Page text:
• In 2018, the city of Austin, Texas launched Water Forward, a 100-year water plan to ensure its citizens, as well as smaller surrounding communities, would have the water they needed. The catalyst was an earlier drought in Central Texas that saw the flow in the Colorado River from tributary streams reduced to just 10 percent of its normal level, while local lakes shrank to only 30 percent full. A sizeable portion of the plan relies on demand-side management, but also includes water reuse goals, innovative storage technology, resiliency, social equity and affordability.
  • According to CONSERVE, in California the Irvine Ranch Water District and the City of Santa Rosa have both used reclaimed water to irrigate lettuce, strawberries, grapes and other row crops for more than 30 years. Together, they use 1.8 billion gallons per hundred acres of reused, local water to irrigate crops.

Many companies, cities, and water districts provide examples of innovative water approaches. Unlike carbon, the impact of these initiatives is at the watershed level. A significant effort will be required to generalize these good practices across basins and regions, particularly in water-intensive sectors such as food or apparel. The collective efforts driven by water resource management organizations such as GWP, WRG, WWF, IMWI remains essential, but important efforts can also be carried out at the company level.

What sustainable water management strategies can companies take?


Zero water goals will look different for every company, so strategies must be focused. First, we look at where water management strategies will make the greatest impact. A global organization will have different strategies for its locations in specific watersheds in India or the Middle East versus Canada; a company in the U.S. might employ different approaches in the desert Southwest than it would in the rainy Northwest. Understanding water scarcity is key, and a great resource is Water Resources Institute’s Aqueduct that identifies and evaluates water risks around the world.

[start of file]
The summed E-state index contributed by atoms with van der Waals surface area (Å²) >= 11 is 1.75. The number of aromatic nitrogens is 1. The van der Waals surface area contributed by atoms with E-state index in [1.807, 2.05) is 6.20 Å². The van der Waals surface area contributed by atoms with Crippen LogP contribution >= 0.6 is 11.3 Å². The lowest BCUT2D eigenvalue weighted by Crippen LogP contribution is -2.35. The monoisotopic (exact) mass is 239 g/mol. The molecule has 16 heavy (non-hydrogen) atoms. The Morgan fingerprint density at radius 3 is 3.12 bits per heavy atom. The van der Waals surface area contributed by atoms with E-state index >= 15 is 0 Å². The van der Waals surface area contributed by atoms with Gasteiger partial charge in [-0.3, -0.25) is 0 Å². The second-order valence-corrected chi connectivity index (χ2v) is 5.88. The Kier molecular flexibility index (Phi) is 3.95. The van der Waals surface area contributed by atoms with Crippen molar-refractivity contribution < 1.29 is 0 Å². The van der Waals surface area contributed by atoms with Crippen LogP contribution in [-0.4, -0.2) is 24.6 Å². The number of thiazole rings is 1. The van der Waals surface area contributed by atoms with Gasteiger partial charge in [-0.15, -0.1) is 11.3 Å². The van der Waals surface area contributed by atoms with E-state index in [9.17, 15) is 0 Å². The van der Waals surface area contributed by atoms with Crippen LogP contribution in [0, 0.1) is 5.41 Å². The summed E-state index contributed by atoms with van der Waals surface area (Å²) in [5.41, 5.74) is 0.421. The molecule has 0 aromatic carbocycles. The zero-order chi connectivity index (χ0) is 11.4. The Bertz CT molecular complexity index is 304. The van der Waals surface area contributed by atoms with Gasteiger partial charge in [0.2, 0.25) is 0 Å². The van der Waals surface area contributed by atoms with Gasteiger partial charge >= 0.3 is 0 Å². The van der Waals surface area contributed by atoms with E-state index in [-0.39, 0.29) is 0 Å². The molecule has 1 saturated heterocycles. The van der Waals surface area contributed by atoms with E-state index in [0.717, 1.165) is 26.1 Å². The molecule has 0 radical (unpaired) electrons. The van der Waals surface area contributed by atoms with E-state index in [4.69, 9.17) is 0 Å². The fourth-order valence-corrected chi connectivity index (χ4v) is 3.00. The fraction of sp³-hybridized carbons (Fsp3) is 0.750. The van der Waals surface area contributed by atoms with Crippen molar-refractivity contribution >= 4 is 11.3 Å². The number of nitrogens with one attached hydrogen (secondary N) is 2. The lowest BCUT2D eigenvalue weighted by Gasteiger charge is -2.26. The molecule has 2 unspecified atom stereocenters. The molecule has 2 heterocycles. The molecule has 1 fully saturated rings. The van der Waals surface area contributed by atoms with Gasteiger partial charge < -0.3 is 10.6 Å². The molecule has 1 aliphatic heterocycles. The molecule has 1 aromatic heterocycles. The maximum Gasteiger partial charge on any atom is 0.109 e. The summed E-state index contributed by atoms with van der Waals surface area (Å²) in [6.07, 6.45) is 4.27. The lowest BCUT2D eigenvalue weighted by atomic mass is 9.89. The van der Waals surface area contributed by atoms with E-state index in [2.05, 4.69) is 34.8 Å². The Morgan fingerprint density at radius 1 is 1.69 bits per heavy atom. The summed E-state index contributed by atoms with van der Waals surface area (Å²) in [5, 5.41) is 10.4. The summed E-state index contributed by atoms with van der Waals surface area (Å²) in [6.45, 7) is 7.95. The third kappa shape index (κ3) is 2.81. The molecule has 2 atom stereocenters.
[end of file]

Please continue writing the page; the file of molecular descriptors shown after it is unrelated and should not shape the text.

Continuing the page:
Striving for zero water goals also means understanding use. You can’t manage what you don’t measure, so data is critical to establishing baselines, identifying where usage is highest and tracking progress to goal.


Good data will set a foundation for efficiency interventions; there too, the potential will vary by industry. For large users, the development of a shadow water price can be a powerful tool to incentive change within the company


Once organizations have implemented water efficiency projects, they can start looking at ways to compensate for what is used to bring net consumption to zero. For example, a large manufacturer might invest in building onsite solutions for water reclamation or re-channel runoff back to the water table. For small water users, this may not be feasible, but innovative organizations such as BEF are helping build options for Water Restoration Certificates in partnership with a range of organizations in the water sector.


Finally, reporting water footprints and reduction efforts is a growing practice for companies. According to CDP, over 2,400 companies disclosed water targets in 2019, which is a 15 percent increase over 2018 and a 70 percent increase in the last 3 years. Data and disclosure are crucial to close the gap on achieving sustainability goals.

It’s Time to Play Your Role in Sustainability Towards Circularity

A new generation will require companies to move beyond zero carbon commitments toward a broader definition of their sustainability footprint and will want to know what your organization is doing to reduce your water use. Better water management also means less energy, less waste, and fewer carbon emissions. Ultimately, according to the UN’s Water Policy Brief, if we can limit global warming to 1.5 degrees Celsius above pre-industrial levels, compared to 2 degrees Celsius, we could cut climate-induced water stress by up to 50 percent.

Become a Zero Water Leader

Take the steps today to understand how your business is utilizing water resources from the supply chain to the facility and how you can stand out as a zero water leader.

For more resources, connect with one of our experts in resource management or strategy-setting by contacting us today.